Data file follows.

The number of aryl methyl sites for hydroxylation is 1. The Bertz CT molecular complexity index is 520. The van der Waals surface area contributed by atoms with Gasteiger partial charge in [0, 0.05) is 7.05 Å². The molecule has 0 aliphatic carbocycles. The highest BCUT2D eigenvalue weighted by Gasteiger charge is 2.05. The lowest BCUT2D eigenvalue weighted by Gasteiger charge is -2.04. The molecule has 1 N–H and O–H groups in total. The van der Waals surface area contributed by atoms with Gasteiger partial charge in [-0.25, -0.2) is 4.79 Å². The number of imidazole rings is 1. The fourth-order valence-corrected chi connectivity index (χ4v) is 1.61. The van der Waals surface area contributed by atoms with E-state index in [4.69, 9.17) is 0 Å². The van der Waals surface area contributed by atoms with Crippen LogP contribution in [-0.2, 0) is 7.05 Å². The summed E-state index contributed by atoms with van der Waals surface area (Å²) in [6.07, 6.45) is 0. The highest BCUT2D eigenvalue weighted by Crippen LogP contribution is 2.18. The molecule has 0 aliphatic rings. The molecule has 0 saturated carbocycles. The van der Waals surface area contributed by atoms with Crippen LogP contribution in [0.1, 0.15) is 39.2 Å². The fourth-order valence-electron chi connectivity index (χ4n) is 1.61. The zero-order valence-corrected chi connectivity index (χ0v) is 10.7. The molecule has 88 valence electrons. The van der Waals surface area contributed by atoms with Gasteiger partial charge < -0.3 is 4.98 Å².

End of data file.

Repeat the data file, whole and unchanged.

The number of aryl methyl sites for hydroxylation is 1. The Bertz CT molecular complexity index is 520. The van der Waals surface area contributed by atoms with Gasteiger partial charge in [0, 0.05) is 7.05 Å². The molecule has 0 aliphatic carbocycles. The highest BCUT2D eigenvalue weighted by Gasteiger charge is 2.05. The lowest BCUT2D eigenvalue weighted by Gasteiger charge is -2.04. The molecule has 1 N–H and O–H groups in total. The van der Waals surface area contributed by atoms with Gasteiger partial charge in [-0.25, -0.2) is 4.79 Å². The number of imidazole rings is 1. The fourth-order valence-corrected chi connectivity index (χ4v) is 1.61. The van der Waals surface area contributed by atoms with E-state index in [4.69, 9.17) is 0 Å². The van der Waals surface area contributed by atoms with Crippen LogP contribution in [-0.2, 0) is 7.05 Å². The summed E-state index contributed by atoms with van der Waals surface area (Å²) in [6.07, 6.45) is 0. The highest BCUT2D eigenvalue weighted by Crippen LogP contribution is 2.18. The molecule has 0 aliphatic rings. The molecule has 0 saturated carbocycles. The van der Waals surface area contributed by atoms with Crippen LogP contribution in [0.1, 0.15) is 39.2 Å². The fourth-order valence-electron chi connectivity index (χ4n) is 1.61. The zero-order valence-corrected chi connectivity index (χ0v) is 10.7. The molecule has 88 valence electrons. The van der Waals surface area contributed by atoms with Gasteiger partial charge < -0.3 is 4.98 Å².